The human rights movement is in the crosshairs. As democratic backsliding has spread across the globe, human rights are increasingly seen as “losing” or having “failed.”
When I embarked on my career more than three decades ago, human rights were seen to matter. I first went to Central America in 1987 to document killings by US-backed armed forces, right-wing death squads, and left-wing guerrillas. At the time, human rights were part of the zeitgeist of US foreign policy and media attention. After I co-authored a report on numerous breaches of labor rights in El Salvador, Jeanne Kirkpatrick, President Reagan’s former UN Ambassador, felt compelled to respond in the Washington Post in order to shore up congressional backing for continued military and economic aid. When I monitored Myanmar’s elections in 1989 (the first of Aung San Suu Kyi’s victories stolen from her) and investigated summary executions and torture in India’s Kashmir and Punjab regions in 1990, rights – to vote, to live, to enjoy physical security – carried weight in international diplomacy. Our findings were of interest to states. A few years later, when I oversaw human rights monitoring for the OSCE in Bosnia following the Dayton peace agreement and then litigated cases at the European Court of Human Rights on behalf of Roma victims of violence and discrimination from several countries, rights lay at the core of Europe’s broader political project aimed at reuniting the continent in the aftermath of the Cold War.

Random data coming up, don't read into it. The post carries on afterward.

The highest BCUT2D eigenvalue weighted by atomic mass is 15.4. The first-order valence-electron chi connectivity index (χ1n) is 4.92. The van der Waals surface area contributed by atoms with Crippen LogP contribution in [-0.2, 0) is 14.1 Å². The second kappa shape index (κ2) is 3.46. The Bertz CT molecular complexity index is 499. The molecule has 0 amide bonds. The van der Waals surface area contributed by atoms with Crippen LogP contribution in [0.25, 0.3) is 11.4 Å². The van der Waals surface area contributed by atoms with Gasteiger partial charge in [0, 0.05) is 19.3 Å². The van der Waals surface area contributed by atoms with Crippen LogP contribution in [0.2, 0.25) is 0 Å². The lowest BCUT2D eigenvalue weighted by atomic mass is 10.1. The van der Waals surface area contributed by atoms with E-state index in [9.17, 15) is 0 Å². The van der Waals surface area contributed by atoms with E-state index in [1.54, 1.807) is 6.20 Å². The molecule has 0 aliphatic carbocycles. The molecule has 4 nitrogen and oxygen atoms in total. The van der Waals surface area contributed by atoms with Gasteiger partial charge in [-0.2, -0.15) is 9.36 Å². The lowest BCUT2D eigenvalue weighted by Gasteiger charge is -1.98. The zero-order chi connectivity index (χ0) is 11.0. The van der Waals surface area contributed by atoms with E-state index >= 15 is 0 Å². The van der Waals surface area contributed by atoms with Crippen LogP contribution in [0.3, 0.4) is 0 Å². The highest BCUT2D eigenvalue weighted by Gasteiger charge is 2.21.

How times have changed.
In recent years, as democracy has receded and authoritarianism has risen in much of the globe, human rights are getting a large share of the blame, whether for “provoking sharp backlash from illiberal strongmen [and] right-wing populists,” for acting with “hubris” in refusing to “acknowledge its failures” or for not taking “seriously the forces that lead so many people to vote in majoritarian strongmen in the first place.”
Let’s concede that, like other struggles for justice and equality, the human rights movement is far from perfect. Some of the critiques have merit.
So, it is said, rights defenders place too much emphasis on moral principle to the exclusion of real-world results. As a rights lawyer, I take pride – perhaps too much – in trying to stand on what I see as the correct side of an issue. And it’s true that popular support for democracy and rights rests at least as much on their ability to deliver social and economic advances for real people. The human rights movement is often most effective when it marries principle to the pragmatic reality of everyday struggles through strategic planning and nimble adjustment.